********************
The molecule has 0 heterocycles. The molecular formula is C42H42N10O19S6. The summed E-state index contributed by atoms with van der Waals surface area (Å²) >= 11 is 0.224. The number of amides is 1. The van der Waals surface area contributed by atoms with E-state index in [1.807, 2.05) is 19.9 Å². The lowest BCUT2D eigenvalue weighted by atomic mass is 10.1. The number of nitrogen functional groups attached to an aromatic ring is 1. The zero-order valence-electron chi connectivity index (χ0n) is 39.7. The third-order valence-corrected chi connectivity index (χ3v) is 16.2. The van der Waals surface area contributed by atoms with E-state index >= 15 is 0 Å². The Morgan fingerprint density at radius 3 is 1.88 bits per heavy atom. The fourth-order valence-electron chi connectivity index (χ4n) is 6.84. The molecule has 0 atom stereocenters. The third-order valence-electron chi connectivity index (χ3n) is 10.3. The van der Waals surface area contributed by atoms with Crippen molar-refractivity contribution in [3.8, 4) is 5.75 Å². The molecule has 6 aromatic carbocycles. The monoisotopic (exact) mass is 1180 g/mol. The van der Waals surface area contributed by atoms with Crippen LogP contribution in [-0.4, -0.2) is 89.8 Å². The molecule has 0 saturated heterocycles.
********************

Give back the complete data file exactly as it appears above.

The molecule has 0 heterocycles. The molecular formula is C42H42N10O19S6. The summed E-state index contributed by atoms with van der Waals surface area (Å²) >= 11 is 0.224. The number of amides is 1. The van der Waals surface area contributed by atoms with E-state index in [1.807, 2.05) is 19.9 Å². The lowest BCUT2D eigenvalue weighted by atomic mass is 10.1. The number of nitrogen functional groups attached to an aromatic ring is 1. The zero-order valence-electron chi connectivity index (χ0n) is 39.7. The third-order valence-corrected chi connectivity index (χ3v) is 16.2. The van der Waals surface area contributed by atoms with E-state index >= 15 is 0 Å². The Morgan fingerprint density at radius 3 is 1.88 bits per heavy atom. The fourth-order valence-electron chi connectivity index (χ4n) is 6.84. The molecule has 0 atom stereocenters. The third-order valence-electron chi connectivity index (χ3n) is 10.3. The van der Waals surface area contributed by atoms with Crippen molar-refractivity contribution in [3.8, 4) is 5.75 Å². The molecule has 6 aromatic carbocycles. The monoisotopic (exact) mass is 1180 g/mol. The van der Waals surface area contributed by atoms with Crippen LogP contribution in [-0.4, -0.2) is 89.8 Å². The molecule has 0 saturated heterocycles.